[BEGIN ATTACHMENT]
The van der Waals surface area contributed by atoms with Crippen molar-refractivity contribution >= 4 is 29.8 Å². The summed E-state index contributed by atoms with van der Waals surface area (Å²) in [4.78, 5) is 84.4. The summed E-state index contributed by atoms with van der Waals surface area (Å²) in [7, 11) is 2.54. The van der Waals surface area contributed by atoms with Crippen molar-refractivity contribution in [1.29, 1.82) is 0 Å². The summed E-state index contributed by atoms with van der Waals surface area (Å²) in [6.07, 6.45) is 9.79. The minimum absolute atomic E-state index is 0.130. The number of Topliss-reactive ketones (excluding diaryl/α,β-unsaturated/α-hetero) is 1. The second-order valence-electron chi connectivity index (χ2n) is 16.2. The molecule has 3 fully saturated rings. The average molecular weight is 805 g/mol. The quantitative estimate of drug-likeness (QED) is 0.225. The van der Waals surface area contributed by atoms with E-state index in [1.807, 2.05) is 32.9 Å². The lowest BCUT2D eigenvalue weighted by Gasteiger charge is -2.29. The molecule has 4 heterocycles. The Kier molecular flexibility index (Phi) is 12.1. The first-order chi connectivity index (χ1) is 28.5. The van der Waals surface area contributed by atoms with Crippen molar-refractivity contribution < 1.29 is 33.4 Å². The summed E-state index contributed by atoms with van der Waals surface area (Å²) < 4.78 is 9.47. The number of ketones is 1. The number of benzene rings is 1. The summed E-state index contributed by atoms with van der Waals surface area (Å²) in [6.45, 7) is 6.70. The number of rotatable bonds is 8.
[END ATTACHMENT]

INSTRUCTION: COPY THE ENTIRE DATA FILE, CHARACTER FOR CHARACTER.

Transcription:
The van der Waals surface area contributed by atoms with Crippen molar-refractivity contribution >= 4 is 29.8 Å². The summed E-state index contributed by atoms with van der Waals surface area (Å²) in [4.78, 5) is 84.4. The summed E-state index contributed by atoms with van der Waals surface area (Å²) in [7, 11) is 2.54. The van der Waals surface area contributed by atoms with Crippen molar-refractivity contribution in [1.29, 1.82) is 0 Å². The summed E-state index contributed by atoms with van der Waals surface area (Å²) in [6.07, 6.45) is 9.79. The minimum absolute atomic E-state index is 0.130. The number of Topliss-reactive ketones (excluding diaryl/α,β-unsaturated/α-hetero) is 1. The second-order valence-electron chi connectivity index (χ2n) is 16.2. The molecule has 3 fully saturated rings. The average molecular weight is 805 g/mol. The quantitative estimate of drug-likeness (QED) is 0.225. The van der Waals surface area contributed by atoms with E-state index in [1.807, 2.05) is 32.9 Å². The lowest BCUT2D eigenvalue weighted by Gasteiger charge is -2.29. The molecule has 4 heterocycles. The Kier molecular flexibility index (Phi) is 12.1. The first-order chi connectivity index (χ1) is 28.5. The van der Waals surface area contributed by atoms with Crippen molar-refractivity contribution < 1.29 is 33.4 Å². The summed E-state index contributed by atoms with van der Waals surface area (Å²) < 4.78 is 9.47. The number of ketones is 1. The number of benzene rings is 1. The summed E-state index contributed by atoms with van der Waals surface area (Å²) in [6.45, 7) is 6.70. The number of rotatable bonds is 8.